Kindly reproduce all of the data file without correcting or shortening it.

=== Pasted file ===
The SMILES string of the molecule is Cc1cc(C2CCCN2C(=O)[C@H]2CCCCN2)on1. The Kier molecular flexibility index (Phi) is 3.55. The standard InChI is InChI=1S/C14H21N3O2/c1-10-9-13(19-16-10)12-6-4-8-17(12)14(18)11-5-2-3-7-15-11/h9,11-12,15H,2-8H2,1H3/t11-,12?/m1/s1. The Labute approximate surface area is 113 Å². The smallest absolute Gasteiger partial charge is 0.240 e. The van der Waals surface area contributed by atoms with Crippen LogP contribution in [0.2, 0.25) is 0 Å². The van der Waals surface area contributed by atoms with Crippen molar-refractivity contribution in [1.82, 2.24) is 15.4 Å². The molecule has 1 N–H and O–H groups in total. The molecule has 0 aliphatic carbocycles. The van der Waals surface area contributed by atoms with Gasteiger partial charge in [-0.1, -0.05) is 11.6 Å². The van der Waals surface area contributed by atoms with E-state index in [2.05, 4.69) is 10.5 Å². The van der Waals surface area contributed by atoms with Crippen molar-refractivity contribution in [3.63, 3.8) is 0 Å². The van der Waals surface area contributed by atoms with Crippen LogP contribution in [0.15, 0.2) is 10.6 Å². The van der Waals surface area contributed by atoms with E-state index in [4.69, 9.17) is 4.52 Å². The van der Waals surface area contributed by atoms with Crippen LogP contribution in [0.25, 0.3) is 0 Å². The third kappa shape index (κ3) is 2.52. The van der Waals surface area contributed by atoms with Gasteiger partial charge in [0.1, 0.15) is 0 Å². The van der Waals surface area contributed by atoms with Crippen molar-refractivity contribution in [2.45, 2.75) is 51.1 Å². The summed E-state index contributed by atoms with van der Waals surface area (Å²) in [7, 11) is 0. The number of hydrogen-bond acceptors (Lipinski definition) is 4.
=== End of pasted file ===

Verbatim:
The SMILES string of the molecule is Cc1cc(C2CCCN2C(=O)[C@H]2CCCCN2)on1. The Kier molecular flexibility index (Phi) is 3.55. The standard InChI is InChI=1S/C14H21N3O2/c1-10-9-13(19-16-10)12-6-4-8-17(12)14(18)11-5-2-3-7-15-11/h9,11-12,15H,2-8H2,1H3/t11-,12?/m1/s1. The Labute approximate surface area is 113 Å². The smallest absolute Gasteiger partial charge is 0.240 e. The van der Waals surface area contributed by atoms with Crippen LogP contribution in [0.2, 0.25) is 0 Å². The van der Waals surface area contributed by atoms with Crippen molar-refractivity contribution in [1.82, 2.24) is 15.4 Å². The molecule has 1 N–H and O–H groups in total. The molecule has 0 aliphatic carbocycles. The van der Waals surface area contributed by atoms with Gasteiger partial charge in [-0.1, -0.05) is 11.6 Å². The van der Waals surface area contributed by atoms with E-state index in [2.05, 4.69) is 10.5 Å². The van der Waals surface area contributed by atoms with Crippen molar-refractivity contribution in [3.63, 3.8) is 0 Å². The van der Waals surface area contributed by atoms with Crippen LogP contribution in [0.15, 0.2) is 10.6 Å². The van der Waals surface area contributed by atoms with E-state index in [4.69, 9.17) is 4.52 Å². The van der Waals surface area contributed by atoms with Crippen LogP contribution in [0.25, 0.3) is 0 Å². The third kappa shape index (κ3) is 2.52. The van der Waals surface area contributed by atoms with Gasteiger partial charge in [0.1, 0.15) is 0 Å². The van der Waals surface area contributed by atoms with Crippen molar-refractivity contribution in [2.45, 2.75) is 51.1 Å². The summed E-state index contributed by atoms with van der Waals surface area (Å²) in [7, 11) is 0. The number of hydrogen-bond acceptors (Lipinski definition) is 4.